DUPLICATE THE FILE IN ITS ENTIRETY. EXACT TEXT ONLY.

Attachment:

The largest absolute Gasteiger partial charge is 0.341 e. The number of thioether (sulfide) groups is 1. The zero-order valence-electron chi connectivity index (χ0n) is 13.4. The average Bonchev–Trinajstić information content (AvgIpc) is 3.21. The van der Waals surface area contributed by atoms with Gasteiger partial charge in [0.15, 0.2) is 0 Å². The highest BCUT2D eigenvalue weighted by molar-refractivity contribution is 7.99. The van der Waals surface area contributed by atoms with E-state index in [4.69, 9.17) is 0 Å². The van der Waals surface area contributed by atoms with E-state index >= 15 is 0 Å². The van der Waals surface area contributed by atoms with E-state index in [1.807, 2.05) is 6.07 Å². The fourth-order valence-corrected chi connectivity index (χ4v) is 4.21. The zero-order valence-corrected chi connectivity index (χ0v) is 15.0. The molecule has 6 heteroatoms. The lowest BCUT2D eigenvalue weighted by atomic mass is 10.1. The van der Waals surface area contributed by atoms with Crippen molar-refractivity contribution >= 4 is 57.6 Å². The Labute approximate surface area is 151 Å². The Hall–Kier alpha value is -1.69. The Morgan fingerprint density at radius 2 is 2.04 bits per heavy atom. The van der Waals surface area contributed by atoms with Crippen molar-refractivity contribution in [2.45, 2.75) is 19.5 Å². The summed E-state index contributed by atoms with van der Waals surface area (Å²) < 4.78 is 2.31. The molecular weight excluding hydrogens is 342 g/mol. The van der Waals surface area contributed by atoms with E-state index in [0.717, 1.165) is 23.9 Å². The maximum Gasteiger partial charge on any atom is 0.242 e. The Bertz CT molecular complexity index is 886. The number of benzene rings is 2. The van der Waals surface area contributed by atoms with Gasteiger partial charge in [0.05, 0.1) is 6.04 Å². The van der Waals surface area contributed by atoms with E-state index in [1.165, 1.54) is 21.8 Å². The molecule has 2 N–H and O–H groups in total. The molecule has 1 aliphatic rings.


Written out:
The largest absolute Gasteiger partial charge is 0.341 e. The number of thioether (sulfide) groups is 1. The zero-order valence-electron chi connectivity index (χ0n) is 13.4. The average Bonchev–Trinajstić information content (AvgIpc) is 3.21. The van der Waals surface area contributed by atoms with Gasteiger partial charge in [0.15, 0.2) is 0 Å². The highest BCUT2D eigenvalue weighted by molar-refractivity contribution is 7.99. The van der Waals surface area contributed by atoms with E-state index in [4.69, 9.17) is 0 Å². The van der Waals surface area contributed by atoms with E-state index >= 15 is 0 Å². The van der Waals surface area contributed by atoms with E-state index in [1.807, 2.05) is 6.07 Å². The fourth-order valence-corrected chi connectivity index (χ4v) is 4.21. The zero-order valence-corrected chi connectivity index (χ0v) is 15.0. The molecule has 6 heteroatoms. The lowest BCUT2D eigenvalue weighted by atomic mass is 10.1. The van der Waals surface area contributed by atoms with Crippen molar-refractivity contribution >= 4 is 57.6 Å². The Labute approximate surface area is 151 Å². The Hall–Kier alpha value is -1.69. The Morgan fingerprint density at radius 2 is 2.04 bits per heavy atom. The van der Waals surface area contributed by atoms with Crippen molar-refractivity contribution in [2.45, 2.75) is 19.5 Å². The summed E-state index contributed by atoms with van der Waals surface area (Å²) < 4.78 is 2.31. The molecular weight excluding hydrogens is 342 g/mol. The van der Waals surface area contributed by atoms with E-state index in [0.717, 1.165) is 23.9 Å². The maximum Gasteiger partial charge on any atom is 0.242 e. The Bertz CT molecular complexity index is 886. The number of benzene rings is 2. The van der Waals surface area contributed by atoms with Gasteiger partial charge in [0.05, 0.1) is 6.04 Å². The van der Waals surface area contributed by atoms with E-state index in [1.165, 1.54) is 21.8 Å². The molecule has 2 N–H and O–H groups in total. The molecule has 1 aliphatic rings.